A recent survey offers perhaps the most comprehensive look yet into pandemic learning preferences of Oak Park and River Forest High School parents and guardians.
Roughly 66 percent of the 1,809 parents and guardians who responded to the survey indicated they “would opt their students in for on-site classes” while 34 percent would opt their students out, according to a summary of the survey results outlined in D200 Supt. Joylyn Pruitt-Adams’ Monday Memo, a weekly update on the district’s plans during the COVID-19 pandemic.
Pruitt-Adams said the results were broken down by grade and race/ethnicity, with the grade level results roughly mirroring the overall results. She said 66 to 69 percent of parents/guardians in each grade said they would opt their students in.
The survey results varied markedly when broken out based on race/ethnicity, with 74 percent of parents of white parents, 57 percent of parents of Latinx parents, 57 percent of parents of biracial students, 52 percent of parents of Black students and 45 percent of parents of Asian students saying they would opt their students in for in-person learning.
“As a reminder, the survey was not to get a commitment from families but rather to help in our planning as we work on the draft hybrid plan that will be presented to the Board on Nov. 19,” Pruitt-Adams explained.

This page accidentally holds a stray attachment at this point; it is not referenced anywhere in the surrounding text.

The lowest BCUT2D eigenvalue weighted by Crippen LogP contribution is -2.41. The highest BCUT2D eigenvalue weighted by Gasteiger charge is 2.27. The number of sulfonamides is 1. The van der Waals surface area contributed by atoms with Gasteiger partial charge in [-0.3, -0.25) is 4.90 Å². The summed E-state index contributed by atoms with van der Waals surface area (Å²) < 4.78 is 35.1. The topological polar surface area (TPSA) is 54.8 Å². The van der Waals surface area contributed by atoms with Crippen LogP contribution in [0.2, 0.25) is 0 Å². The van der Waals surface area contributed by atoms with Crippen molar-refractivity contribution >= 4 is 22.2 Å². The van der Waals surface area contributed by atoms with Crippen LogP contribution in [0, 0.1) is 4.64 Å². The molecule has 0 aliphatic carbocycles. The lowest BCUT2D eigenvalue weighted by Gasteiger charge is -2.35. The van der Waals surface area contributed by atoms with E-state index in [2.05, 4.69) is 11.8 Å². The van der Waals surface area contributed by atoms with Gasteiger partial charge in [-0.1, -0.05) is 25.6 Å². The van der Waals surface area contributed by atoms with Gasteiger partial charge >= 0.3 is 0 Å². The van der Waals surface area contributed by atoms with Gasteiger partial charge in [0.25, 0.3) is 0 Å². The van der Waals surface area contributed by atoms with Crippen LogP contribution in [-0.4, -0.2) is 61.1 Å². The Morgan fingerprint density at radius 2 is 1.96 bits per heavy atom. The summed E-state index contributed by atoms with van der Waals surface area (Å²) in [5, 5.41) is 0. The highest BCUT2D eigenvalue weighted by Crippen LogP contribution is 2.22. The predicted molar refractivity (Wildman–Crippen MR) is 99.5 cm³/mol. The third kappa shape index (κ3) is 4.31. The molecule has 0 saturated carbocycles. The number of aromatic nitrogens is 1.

According to a summary of findings of the draft hybrid learning plan available on the district’s website, in order to “maintain social distancing requirements, we can accommodate roughly 25 percent, or 850, of our students in the building at one time.”
The district has developed an “A Day/B Day schedule where students will be divided into four groups that will rotate through on-site classes. We also have developed detailed health and safety protocols, including weekly saliva testing. An exact date for implementing the hybrid plan has not been determined, as it will depend on school, local, and county metrics for COVID-19.”
Back in October, Pruitt-Adams announced the formation of a 48-person advisory committee designed to help the district’s 85-person steering committee devise a plan for returning to a hybrid model of in-person and on-site learning.
The advisory committee has been meeting weekly since Oct. 15. Unlike the steering committee, which was created in May and mainly comprises OPRF faculty, staff members, administrators and parents, the advisory committee is composed of a diverse array of community members, including medical experts.
On Nov. 16, Pruitt-Adams announced that, with cases of COVID-19 increasing both in Oak Park and throughout Cook County, the district is extending remote learning at least through Nov. 24, which is the last day of classes before Thanksgiving break, she said.
On Nov. 11, Gov. Pritzker and the Illinois Department of Public Health issued a stay-at-home advisory ahead of the Thanksgiving holiday.
The draft hybrid plan is currently available online at: go.boarddocs.com/il/oprfhs/Board.nsf/vpublic?open.